Newton residents approved two tax increases for major construction at elementary schools on Tuesday, but rejected a $9.2 million increase for the overall city budget — $4.5 million of which was promised to schools — according to unofficial results from the city’s Election Commission.
Question one, which asked voters to approve an additional $9.175 million in property tax increases for an operating budget override, failed by a margin of 9,428 to 10,566 . Voters approved the second question, which called for a $2.3 million tax increase to renovate or replace the Countryside School, by a margin of 10,430 to 9,453. And they also approved the third question, a $3.5 million tax increase to renovate or replace the Franklin School, by a margin of 10,461 to 9,457.
About 34 percent of Newton’s 58,676 registered voters* showed up on a wet and windy Tuesday to cast their ballots. Ultimately, turnout for the 2023 override vote was greater than the last override vote in 2013, where a $8.4 million operating override proposed by then-Mayor Setti Warren passed by a margin of 9,653 to 8,203, with two school construction measures passing by similar margins.
Mayor Ruthanne Fuller proposed the overrides last October and advocated for their passage with the support of several city councilors and most of the School Committee. But other councilors did not support the overrides, and the Charles River Chamber of Commerce opposed the operating override while supporting the overrides for the Countryside and Franklin schools.
Two ballot question groups ran campaigns supporting and opposing the override as well, with Vote Yes For Newton raising more than $40,000 to back the overrides. The No Override Newton has not disclosed how much money it has raised or spent during its campaign, likely in violation of state law.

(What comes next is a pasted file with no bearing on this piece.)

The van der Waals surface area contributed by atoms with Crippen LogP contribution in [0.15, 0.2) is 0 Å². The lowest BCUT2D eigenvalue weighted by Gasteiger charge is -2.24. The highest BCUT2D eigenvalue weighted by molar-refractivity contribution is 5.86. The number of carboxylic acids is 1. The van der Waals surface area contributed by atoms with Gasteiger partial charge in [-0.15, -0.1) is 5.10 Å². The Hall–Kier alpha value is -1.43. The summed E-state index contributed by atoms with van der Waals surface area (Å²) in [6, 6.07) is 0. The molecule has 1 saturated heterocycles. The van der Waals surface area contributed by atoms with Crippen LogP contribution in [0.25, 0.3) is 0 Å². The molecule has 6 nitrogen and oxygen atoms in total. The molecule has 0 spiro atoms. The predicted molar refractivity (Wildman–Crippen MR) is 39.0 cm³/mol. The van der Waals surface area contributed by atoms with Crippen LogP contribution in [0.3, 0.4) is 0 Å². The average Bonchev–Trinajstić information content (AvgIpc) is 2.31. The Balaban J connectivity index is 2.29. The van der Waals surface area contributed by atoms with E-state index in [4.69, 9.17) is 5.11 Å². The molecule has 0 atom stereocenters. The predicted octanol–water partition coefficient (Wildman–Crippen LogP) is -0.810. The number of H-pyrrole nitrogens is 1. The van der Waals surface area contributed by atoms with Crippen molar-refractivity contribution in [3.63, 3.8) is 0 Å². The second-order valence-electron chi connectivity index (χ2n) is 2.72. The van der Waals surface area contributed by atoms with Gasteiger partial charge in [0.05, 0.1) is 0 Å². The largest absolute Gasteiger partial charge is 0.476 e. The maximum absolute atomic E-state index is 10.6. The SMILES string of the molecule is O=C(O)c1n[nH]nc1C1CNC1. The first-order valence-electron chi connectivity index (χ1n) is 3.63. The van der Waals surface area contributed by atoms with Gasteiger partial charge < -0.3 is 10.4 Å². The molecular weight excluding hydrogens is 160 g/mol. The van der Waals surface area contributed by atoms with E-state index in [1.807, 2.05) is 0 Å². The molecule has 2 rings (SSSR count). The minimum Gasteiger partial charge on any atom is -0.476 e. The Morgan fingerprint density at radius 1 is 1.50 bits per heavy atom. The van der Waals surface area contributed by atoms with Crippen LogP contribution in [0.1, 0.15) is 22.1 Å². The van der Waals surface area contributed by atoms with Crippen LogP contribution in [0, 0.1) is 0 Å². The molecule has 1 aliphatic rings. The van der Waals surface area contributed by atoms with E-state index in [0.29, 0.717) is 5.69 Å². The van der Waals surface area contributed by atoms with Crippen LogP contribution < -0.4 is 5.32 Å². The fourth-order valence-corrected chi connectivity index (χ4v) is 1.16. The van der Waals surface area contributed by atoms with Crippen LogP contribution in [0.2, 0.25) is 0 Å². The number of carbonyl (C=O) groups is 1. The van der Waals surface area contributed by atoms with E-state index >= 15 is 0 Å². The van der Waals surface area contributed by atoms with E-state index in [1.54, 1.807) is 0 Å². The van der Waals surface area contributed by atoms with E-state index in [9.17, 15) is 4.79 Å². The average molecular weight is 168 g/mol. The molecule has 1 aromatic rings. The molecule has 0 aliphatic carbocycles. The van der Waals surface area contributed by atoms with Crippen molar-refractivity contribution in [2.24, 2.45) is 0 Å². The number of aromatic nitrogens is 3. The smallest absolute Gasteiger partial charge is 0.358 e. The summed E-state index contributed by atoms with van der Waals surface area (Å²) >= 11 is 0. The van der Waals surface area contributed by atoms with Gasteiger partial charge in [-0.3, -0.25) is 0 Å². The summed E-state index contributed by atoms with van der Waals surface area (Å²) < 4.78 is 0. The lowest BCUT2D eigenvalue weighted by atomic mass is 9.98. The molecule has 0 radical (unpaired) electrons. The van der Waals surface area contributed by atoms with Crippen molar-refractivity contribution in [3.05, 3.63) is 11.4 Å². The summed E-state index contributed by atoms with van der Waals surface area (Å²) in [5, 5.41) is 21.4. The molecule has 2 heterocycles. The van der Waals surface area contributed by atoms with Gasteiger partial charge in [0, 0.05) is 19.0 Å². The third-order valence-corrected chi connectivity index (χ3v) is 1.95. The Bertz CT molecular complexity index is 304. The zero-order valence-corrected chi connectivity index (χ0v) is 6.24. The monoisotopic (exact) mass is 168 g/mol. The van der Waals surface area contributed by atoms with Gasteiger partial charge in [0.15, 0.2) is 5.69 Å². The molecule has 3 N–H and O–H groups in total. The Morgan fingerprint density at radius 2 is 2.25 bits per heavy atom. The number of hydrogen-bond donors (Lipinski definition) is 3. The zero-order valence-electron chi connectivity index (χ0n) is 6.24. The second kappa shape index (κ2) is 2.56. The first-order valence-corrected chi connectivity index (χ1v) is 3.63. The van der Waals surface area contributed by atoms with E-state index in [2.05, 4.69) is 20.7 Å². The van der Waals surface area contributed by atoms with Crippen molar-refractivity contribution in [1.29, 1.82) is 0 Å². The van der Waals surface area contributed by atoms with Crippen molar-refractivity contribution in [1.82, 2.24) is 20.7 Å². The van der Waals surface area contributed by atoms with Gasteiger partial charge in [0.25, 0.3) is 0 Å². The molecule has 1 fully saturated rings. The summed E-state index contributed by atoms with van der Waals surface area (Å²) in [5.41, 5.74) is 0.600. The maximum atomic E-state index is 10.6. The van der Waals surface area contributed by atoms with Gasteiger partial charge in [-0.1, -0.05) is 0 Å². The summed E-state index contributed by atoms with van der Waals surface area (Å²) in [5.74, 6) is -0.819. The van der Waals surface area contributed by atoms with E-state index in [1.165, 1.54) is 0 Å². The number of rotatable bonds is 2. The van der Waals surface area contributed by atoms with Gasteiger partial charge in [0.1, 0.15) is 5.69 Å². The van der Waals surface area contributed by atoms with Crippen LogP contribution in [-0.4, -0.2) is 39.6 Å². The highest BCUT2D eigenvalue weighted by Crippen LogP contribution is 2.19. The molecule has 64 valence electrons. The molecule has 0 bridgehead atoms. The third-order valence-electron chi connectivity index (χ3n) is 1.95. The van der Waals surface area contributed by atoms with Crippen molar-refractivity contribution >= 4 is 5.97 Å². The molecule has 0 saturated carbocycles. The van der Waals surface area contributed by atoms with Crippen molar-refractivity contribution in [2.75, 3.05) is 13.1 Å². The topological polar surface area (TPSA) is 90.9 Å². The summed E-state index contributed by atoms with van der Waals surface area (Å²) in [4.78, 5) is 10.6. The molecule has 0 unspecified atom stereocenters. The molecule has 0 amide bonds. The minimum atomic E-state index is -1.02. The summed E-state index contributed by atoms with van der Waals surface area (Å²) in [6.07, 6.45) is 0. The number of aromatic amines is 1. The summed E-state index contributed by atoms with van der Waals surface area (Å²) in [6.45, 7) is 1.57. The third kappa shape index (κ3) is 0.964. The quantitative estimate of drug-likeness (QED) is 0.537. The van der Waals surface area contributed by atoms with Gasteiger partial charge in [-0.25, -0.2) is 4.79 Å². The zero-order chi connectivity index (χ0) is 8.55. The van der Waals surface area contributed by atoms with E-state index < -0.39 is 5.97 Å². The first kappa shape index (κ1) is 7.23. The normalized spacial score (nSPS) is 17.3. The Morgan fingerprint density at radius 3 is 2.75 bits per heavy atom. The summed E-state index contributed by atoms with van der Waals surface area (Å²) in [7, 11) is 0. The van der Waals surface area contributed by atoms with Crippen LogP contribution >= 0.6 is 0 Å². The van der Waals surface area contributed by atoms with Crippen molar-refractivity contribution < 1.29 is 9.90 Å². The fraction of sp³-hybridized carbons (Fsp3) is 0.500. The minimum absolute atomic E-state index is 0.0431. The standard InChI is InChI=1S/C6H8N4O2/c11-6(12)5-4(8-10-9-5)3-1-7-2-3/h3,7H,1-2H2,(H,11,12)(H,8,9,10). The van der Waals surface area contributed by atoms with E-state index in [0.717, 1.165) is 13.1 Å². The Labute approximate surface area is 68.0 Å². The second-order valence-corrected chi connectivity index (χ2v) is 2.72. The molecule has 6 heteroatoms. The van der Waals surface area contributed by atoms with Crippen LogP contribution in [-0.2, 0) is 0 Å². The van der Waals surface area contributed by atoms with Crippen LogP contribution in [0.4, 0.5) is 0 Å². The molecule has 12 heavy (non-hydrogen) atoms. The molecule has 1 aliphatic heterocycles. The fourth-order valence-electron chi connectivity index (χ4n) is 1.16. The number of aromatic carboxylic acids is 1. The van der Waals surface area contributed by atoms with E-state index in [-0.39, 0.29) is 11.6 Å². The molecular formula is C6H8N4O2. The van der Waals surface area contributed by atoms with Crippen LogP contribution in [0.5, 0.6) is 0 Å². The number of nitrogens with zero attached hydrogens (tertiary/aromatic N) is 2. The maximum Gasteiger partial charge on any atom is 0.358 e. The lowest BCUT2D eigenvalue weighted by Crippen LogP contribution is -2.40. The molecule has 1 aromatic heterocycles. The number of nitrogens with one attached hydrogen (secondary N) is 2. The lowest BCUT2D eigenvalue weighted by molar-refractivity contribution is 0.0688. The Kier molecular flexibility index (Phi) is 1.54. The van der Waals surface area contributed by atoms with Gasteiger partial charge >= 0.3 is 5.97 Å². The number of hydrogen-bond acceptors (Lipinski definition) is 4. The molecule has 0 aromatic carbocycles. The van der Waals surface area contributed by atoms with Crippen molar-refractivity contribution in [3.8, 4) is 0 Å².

The median single-family property owner in Newton has an assessed home value of $1.2 million and would have seen an increase of $290 in next year’s tax bill because of the operating override tax increase, according to city officials. That won’t happen, but that same property owner will see an additional increase of $183 in their yearly bill because of the other two tax increases by 2030.
Those increases will come as officials sell bonds to fund the Franklin and Countryside projects – that process takes longer, taking until 2030 to fully affect residents’ tax bills. Once the school projects are completely paid off, which will take 20 to 30 years, that increase will disappear from residents’ tax bills.
What will — and won’t — be paid for
The Countryside override will likely pay for construction of a new school. The Massachusetts School Building Authority is expected to pay for about 30 percent of that construction, and officials warned the MSBA would likely not chip in if the override is not approved.
The Franklin override would pay for major renovations or a new school, but the school’s building committee has not yet determined a design. There is no state money for the Franklin project, which is why the tax increase of $3.5 million is higher than the Countryside’s increase of $2.3 million.
But the Fuller administration placed proposed funds for a major addition to the Horace Mann School — $775,000 for two decades — in the operating override, which voters rejected. That override also would have given $4.5 million to the school budget, as school officials say they’re facing a $6 million shortfall in the budget this year.
Also included in the operating override: $500,000 on climate resilience work and $500,000 on tree planting and maintenance; $500,000 for senior services; $1 million for parks, fields and playground improvements; and $1.4 million on maintaining road paving and street safety work schedules.
*This number has been corrected